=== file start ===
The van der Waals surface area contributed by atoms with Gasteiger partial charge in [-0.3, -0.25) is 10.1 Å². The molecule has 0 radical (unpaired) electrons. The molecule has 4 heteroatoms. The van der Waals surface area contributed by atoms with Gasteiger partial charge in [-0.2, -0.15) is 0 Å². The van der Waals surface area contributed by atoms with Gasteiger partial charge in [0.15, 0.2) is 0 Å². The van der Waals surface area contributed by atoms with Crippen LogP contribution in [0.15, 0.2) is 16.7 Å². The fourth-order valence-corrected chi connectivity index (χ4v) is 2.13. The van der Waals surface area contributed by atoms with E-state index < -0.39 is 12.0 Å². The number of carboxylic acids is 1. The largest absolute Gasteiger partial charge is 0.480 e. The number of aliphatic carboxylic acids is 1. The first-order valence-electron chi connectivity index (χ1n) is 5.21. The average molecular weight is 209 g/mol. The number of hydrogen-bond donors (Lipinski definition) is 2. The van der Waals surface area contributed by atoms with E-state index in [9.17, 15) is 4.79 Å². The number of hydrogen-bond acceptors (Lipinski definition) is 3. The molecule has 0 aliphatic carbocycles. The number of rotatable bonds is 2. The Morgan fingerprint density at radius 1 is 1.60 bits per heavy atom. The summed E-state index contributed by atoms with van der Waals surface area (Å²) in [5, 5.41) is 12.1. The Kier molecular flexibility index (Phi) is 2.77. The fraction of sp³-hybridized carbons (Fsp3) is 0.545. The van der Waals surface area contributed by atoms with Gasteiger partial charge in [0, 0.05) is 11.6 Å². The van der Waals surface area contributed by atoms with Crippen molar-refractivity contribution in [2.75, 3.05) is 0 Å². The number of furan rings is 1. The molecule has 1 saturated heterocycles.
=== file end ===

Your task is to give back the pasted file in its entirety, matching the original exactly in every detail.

The van der Waals surface area contributed by atoms with Gasteiger partial charge in [-0.3, -0.25) is 10.1 Å². The molecule has 0 radical (unpaired) electrons. The molecule has 4 heteroatoms. The van der Waals surface area contributed by atoms with Gasteiger partial charge in [-0.2, -0.15) is 0 Å². The van der Waals surface area contributed by atoms with Gasteiger partial charge in [0.15, 0.2) is 0 Å². The van der Waals surface area contributed by atoms with Crippen LogP contribution in [0.15, 0.2) is 16.7 Å². The fourth-order valence-corrected chi connectivity index (χ4v) is 2.13. The van der Waals surface area contributed by atoms with E-state index < -0.39 is 12.0 Å². The number of carboxylic acids is 1. The largest absolute Gasteiger partial charge is 0.480 e. The number of aliphatic carboxylic acids is 1. The first-order valence-electron chi connectivity index (χ1n) is 5.21. The average molecular weight is 209 g/mol. The number of hydrogen-bond donors (Lipinski definition) is 2. The van der Waals surface area contributed by atoms with E-state index in [9.17, 15) is 4.79 Å². The number of hydrogen-bond acceptors (Lipinski definition) is 3. The molecule has 0 aliphatic carbocycles. The number of rotatable bonds is 2. The Morgan fingerprint density at radius 1 is 1.60 bits per heavy atom. The summed E-state index contributed by atoms with van der Waals surface area (Å²) in [5, 5.41) is 12.1. The Kier molecular flexibility index (Phi) is 2.77. The fraction of sp³-hybridized carbons (Fsp3) is 0.545. The van der Waals surface area contributed by atoms with Gasteiger partial charge in [0, 0.05) is 11.6 Å². The van der Waals surface area contributed by atoms with Crippen molar-refractivity contribution in [2.75, 3.05) is 0 Å². The number of furan rings is 1. The molecule has 1 saturated heterocycles.